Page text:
The House voted on Tuesday to strip the health care law of an estimated $1.9 billion in federal money to help states establish insurance exchanges, but the legislation is not expected to go anywhere in the Senate.
The chamber approved the bill on a party-line vote, 238-183, with five Democrats voting in support.
The legislation from Energy and Commerce Chairman Fred Upton, R-Mich., would stop Health and Human Services Secretary Kathleen Sebelius from giving states unlimited funds until 2015 to establish insurance exchanges. The agency has already given $49 million to 48 states and the District of Columbia.
The White House threatened to veto the bill on Monday, and it will likely not get considered in the Democratic-controlled Senate. Although the legislation is more for show than anything else, the vote puts the House on record as opposing specific pieces of the law. That could help Republicans to use the votes as bargaining chips during later spending fights, or as a side-by-side amendment in the Senate.
The Congressional Budget Office said that the bill would reduce the deficit by $14 billion; however, most of the savings would be generated by delaying the exchanges--the states would need so long to set up the health-insurance exchanges that the federal government would not have to shell out very much to subsidize them. CBO also estimated that without federal dollars, the exchanges would not get off the ground until 2017. Under the law, they are supposed to begin operating in 2014.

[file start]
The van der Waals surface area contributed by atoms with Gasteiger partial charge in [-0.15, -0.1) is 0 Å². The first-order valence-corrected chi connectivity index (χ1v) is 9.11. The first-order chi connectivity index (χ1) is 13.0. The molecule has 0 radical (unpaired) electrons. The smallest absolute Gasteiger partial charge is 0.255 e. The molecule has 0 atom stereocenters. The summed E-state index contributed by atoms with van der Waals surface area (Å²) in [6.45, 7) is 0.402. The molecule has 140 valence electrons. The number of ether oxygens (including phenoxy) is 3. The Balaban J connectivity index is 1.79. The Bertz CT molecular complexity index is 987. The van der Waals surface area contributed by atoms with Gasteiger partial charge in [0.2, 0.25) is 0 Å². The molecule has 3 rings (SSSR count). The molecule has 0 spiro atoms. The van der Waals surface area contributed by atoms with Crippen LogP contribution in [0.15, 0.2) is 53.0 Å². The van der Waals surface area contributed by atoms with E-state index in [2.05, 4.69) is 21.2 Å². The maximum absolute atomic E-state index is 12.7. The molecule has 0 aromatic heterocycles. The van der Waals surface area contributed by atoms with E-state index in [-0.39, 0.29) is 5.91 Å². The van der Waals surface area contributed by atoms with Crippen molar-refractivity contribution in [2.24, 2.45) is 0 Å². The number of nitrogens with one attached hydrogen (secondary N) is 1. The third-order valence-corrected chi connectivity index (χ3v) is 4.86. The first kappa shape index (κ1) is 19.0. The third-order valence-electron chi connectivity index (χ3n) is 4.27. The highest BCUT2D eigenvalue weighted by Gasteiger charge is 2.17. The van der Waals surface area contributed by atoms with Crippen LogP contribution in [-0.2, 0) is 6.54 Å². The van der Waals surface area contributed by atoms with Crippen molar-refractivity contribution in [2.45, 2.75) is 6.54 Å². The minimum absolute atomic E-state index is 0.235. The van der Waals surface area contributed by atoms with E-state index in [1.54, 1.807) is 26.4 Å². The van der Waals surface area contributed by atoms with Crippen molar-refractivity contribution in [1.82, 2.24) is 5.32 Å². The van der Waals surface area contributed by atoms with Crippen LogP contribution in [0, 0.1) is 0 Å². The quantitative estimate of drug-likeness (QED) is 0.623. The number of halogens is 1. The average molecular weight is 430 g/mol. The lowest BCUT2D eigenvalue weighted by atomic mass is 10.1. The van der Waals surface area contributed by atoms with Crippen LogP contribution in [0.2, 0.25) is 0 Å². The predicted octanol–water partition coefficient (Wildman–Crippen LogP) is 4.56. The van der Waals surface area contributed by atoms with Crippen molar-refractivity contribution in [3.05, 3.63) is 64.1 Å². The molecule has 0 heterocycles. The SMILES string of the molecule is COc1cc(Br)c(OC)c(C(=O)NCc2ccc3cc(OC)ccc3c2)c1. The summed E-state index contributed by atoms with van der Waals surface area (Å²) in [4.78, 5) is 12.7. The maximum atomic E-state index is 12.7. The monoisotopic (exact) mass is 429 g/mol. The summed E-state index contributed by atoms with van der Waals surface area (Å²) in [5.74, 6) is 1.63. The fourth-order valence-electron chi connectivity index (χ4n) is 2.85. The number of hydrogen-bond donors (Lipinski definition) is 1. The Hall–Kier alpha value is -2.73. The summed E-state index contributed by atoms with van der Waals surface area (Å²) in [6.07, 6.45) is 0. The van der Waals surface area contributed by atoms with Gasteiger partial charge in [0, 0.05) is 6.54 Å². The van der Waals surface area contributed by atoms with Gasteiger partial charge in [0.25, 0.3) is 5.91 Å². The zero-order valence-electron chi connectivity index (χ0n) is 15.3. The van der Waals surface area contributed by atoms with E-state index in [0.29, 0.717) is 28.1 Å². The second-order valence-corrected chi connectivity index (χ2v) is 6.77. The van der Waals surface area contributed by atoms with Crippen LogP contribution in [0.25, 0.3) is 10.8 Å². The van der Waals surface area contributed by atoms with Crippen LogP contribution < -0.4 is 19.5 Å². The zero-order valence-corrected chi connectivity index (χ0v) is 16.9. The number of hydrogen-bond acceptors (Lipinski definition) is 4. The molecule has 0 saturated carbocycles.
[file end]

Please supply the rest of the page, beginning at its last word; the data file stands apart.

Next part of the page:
The House is scheduled to vote on Wednesday on another bill targeting funds in the health care law, this time $100 million in funding to build school health clinics that Republicans say will not be fully staffed. The chamber will also vote on controversial abortion legislation that will make it more difficult for women to receive coverage for medically necessary abortions if they have health insurance through the insurance exchanges established under the health law.
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